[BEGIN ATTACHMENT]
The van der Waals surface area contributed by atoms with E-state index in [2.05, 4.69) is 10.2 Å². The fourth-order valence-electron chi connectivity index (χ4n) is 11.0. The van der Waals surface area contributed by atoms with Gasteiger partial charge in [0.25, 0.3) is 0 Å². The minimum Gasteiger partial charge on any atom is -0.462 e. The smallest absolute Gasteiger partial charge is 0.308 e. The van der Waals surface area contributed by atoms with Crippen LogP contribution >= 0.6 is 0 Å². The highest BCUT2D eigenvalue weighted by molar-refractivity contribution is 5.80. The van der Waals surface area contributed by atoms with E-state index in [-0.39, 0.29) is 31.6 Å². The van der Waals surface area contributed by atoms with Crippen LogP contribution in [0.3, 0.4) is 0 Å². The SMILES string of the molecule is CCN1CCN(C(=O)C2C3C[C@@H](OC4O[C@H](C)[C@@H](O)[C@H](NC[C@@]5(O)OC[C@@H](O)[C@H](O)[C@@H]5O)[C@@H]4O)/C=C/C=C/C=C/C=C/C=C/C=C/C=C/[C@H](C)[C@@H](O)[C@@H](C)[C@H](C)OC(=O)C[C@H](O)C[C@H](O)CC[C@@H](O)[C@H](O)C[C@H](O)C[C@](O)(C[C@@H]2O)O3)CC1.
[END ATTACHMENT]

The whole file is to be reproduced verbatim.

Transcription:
The van der Waals surface area contributed by atoms with E-state index in [2.05, 4.69) is 10.2 Å². The fourth-order valence-electron chi connectivity index (χ4n) is 11.0. The van der Waals surface area contributed by atoms with Gasteiger partial charge in [0.25, 0.3) is 0 Å². The minimum Gasteiger partial charge on any atom is -0.462 e. The smallest absolute Gasteiger partial charge is 0.308 e. The van der Waals surface area contributed by atoms with Crippen LogP contribution >= 0.6 is 0 Å². The highest BCUT2D eigenvalue weighted by molar-refractivity contribution is 5.80. The van der Waals surface area contributed by atoms with E-state index in [-0.39, 0.29) is 31.6 Å². The van der Waals surface area contributed by atoms with Crippen LogP contribution in [0.3, 0.4) is 0 Å². The SMILES string of the molecule is CCN1CCN(C(=O)C2C3C[C@@H](OC4O[C@H](C)[C@@H](O)[C@H](NC[C@@]5(O)OC[C@@H](O)[C@H](O)[C@@H]5O)[C@@H]4O)/C=C/C=C/C=C/C=C/C=C/C=C/C=C/[C@H](C)[C@@H](O)[C@@H](C)[C@H](C)OC(=O)C[C@H](O)C[C@H](O)CC[C@@H](O)[C@H](O)C[C@H](O)C[C@](O)(C[C@@H]2O)O3)CC1.